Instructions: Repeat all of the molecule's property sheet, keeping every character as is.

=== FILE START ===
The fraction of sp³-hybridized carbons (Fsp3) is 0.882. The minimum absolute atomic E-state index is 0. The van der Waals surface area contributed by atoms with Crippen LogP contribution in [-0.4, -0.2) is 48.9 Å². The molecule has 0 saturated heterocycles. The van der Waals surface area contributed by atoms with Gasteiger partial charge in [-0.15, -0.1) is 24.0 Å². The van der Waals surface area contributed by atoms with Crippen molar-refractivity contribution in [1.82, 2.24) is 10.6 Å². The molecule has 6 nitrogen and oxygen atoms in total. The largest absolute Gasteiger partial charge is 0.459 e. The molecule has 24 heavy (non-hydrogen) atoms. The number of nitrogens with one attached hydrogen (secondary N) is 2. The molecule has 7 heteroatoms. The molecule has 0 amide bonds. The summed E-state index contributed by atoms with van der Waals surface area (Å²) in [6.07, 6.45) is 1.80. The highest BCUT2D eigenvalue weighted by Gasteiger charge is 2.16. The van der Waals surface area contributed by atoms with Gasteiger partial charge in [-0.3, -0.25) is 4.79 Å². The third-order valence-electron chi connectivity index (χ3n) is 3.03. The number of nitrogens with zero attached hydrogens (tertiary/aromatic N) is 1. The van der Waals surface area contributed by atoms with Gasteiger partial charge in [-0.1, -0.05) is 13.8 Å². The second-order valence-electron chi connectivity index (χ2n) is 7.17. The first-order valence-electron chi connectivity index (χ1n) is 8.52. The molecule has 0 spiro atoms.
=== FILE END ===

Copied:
The fraction of sp³-hybridized carbons (Fsp3) is 0.882. The minimum absolute atomic E-state index is 0. The van der Waals surface area contributed by atoms with Crippen LogP contribution in [-0.4, -0.2) is 48.9 Å². The molecule has 0 saturated heterocycles. The van der Waals surface area contributed by atoms with Gasteiger partial charge in [-0.15, -0.1) is 24.0 Å². The van der Waals surface area contributed by atoms with Crippen molar-refractivity contribution in [1.82, 2.24) is 10.6 Å². The molecule has 6 nitrogen and oxygen atoms in total. The largest absolute Gasteiger partial charge is 0.459 e. The molecule has 24 heavy (non-hydrogen) atoms. The number of nitrogens with one attached hydrogen (secondary N) is 2. The molecule has 7 heteroatoms. The molecule has 0 amide bonds. The summed E-state index contributed by atoms with van der Waals surface area (Å²) in [6.07, 6.45) is 1.80. The highest BCUT2D eigenvalue weighted by Gasteiger charge is 2.16. The van der Waals surface area contributed by atoms with Gasteiger partial charge in [-0.3, -0.25) is 4.79 Å². The third-order valence-electron chi connectivity index (χ3n) is 3.03. The number of nitrogens with zero attached hydrogens (tertiary/aromatic N) is 1. The van der Waals surface area contributed by atoms with Gasteiger partial charge in [-0.1, -0.05) is 13.8 Å². The second-order valence-electron chi connectivity index (χ2n) is 7.17. The first-order valence-electron chi connectivity index (χ1n) is 8.52. The molecule has 0 spiro atoms.